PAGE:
Big Sur wildfire eats up 15 homes, including fire chief's

BIG SUR, Calif. -- A wildfire burning Monday in the Big Sur area of California destroyed at least 15 homes and forced about 100 people to evacuate as it chewed through dry vegetation on its way toward the ocean. No injuries were reported. 

The fire burned about 500 acres in the Pfeiffer Ridge area of Los Padres National Forest near state Highway 1, with 0 percent containment, Los Padres National Forest spokesman Andrew Madsen said. 

Madsen said the fire destroyed the home of Big Sur Fire Chief Martha Karstens. 

"She left thinking that she was going to go protect other people's homes," Madsen said, "and it turns out that her own home has been consumed."

"I just haven't absorbed it all yet," Karstens told reporters from CBS Monterey, Calif. affiliate KION-TV and other outlets.

She says the part of Big Sur being hit hasn't burned in over 100 years. "Iit'll be one of those big fires when it happens and we hoped not in our lifetime, but here it is," she said, choking back tears.

Officials were hopeful that they could contain the blaze this week. 

"This is a completely wind-driven fire," Madsen said. "We're cautiously optimistic that we're going to pin this thing down within the next couple of days."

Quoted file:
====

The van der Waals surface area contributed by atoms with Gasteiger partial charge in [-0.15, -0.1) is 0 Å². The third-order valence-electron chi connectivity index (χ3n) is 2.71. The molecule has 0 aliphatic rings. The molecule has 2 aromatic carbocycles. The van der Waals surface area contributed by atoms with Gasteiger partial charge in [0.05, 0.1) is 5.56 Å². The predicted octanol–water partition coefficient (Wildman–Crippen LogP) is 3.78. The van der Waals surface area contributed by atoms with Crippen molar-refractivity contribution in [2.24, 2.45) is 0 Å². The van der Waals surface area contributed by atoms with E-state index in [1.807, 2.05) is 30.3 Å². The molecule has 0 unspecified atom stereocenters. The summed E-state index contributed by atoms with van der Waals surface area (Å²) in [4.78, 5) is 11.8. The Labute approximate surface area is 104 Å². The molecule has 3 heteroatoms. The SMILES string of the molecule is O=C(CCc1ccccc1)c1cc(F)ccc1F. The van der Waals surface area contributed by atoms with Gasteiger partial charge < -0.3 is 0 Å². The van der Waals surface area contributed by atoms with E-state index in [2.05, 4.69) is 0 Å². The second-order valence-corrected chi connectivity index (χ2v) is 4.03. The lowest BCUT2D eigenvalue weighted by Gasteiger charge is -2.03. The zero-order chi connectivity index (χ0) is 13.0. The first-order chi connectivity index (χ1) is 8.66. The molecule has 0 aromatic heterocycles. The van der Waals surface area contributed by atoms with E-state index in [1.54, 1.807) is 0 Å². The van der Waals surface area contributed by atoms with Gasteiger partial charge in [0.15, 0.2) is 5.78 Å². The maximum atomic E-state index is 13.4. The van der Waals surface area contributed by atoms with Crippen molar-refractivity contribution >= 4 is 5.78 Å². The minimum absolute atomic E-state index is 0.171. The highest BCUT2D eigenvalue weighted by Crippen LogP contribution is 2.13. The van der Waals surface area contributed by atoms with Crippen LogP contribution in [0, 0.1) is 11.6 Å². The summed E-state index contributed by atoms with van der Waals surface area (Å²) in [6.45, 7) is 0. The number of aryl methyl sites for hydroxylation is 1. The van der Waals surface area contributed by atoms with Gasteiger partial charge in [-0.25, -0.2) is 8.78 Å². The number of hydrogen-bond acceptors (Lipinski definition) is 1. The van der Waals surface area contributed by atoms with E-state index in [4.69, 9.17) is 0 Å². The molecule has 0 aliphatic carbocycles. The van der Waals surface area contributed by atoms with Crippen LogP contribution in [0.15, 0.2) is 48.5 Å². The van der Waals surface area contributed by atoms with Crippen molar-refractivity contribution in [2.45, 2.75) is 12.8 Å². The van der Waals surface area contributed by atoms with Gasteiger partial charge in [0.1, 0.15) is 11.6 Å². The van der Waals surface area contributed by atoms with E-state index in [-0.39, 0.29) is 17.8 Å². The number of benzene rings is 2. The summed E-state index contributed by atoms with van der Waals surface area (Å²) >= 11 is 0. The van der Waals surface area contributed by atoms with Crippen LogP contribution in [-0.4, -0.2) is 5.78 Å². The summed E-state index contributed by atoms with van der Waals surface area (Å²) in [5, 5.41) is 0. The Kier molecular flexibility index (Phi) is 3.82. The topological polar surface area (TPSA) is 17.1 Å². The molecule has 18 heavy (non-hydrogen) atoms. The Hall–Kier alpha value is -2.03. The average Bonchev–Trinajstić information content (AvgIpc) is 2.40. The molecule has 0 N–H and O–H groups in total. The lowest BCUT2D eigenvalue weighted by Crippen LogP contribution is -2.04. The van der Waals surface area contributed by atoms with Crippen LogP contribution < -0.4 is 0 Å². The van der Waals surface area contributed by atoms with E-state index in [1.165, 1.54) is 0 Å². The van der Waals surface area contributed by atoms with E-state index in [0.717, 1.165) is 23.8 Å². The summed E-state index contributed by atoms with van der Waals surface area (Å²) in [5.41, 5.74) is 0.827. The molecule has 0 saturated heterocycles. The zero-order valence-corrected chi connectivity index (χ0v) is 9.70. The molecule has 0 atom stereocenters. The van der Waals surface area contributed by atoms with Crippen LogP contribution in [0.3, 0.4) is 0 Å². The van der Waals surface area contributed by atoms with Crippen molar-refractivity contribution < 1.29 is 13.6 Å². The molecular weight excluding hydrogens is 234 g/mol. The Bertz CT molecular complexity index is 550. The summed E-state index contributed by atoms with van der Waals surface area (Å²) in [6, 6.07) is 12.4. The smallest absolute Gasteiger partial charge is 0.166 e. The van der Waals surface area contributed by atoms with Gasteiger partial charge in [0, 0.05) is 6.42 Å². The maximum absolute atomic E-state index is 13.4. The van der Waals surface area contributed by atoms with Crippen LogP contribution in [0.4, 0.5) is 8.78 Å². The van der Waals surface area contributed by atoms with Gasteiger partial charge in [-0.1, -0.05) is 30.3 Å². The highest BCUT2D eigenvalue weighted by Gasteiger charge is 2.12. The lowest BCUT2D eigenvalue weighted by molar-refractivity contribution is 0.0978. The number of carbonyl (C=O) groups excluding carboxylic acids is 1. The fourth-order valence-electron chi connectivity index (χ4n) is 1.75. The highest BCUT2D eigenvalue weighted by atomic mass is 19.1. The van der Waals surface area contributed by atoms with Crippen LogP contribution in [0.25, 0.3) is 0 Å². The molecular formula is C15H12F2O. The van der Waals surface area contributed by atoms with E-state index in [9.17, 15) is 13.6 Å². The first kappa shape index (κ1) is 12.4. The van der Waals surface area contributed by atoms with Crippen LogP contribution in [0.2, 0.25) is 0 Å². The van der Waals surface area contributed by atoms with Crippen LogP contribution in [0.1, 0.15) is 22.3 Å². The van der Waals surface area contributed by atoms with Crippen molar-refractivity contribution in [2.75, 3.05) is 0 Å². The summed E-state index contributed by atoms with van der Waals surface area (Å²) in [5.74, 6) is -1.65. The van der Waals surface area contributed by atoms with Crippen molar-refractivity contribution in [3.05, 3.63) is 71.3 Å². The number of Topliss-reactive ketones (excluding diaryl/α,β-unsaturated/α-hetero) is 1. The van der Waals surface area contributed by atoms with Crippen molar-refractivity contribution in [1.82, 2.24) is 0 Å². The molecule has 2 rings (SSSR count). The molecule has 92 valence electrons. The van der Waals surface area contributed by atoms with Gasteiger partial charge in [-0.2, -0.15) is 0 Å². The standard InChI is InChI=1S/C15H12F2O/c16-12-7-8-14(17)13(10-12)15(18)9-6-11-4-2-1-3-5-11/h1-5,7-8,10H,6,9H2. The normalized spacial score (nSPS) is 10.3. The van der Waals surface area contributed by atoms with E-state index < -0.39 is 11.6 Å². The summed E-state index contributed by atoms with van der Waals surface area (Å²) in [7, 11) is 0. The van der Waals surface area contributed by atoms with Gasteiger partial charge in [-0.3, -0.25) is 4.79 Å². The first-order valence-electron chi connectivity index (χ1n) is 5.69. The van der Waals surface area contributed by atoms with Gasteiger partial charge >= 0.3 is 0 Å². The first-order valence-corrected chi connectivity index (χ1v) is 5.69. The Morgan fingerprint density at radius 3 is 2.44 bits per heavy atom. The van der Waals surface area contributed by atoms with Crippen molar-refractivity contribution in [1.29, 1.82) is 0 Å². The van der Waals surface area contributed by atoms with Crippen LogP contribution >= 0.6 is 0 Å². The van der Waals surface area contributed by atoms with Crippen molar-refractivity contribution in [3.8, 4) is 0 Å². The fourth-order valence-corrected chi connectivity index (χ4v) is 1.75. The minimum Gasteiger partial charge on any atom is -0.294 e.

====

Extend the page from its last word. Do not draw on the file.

The Red Cross has set up an overnight shelter for people who have been displaced by the fire, Madsen said. 

Big Sur is a popular tourist destination along the Central California coast with high-end resorts and beautiful views of the Pacific Ocean. 

Residences were scattered in the path of the fire that was being battled by 625 firefighters. Officials also brought in air tankers and helicopters. 

Highway 1 is open but traffic is heavier due to the presence of emergency vehicles, Madsen said. Evacuations of the area remained in effect as of 10:30 p.m. Monday. 

The cause of the fire was under investigation. 

A wildfire so late in the year is unusual but not surprising given that California is in the midst of the driest calendar year on record. 

A lightning-sparked wildfire in 2008 forced the evacuation of Big Sur and blackened 250 square miles before it was contained. That blaze burned more than a dozen homes.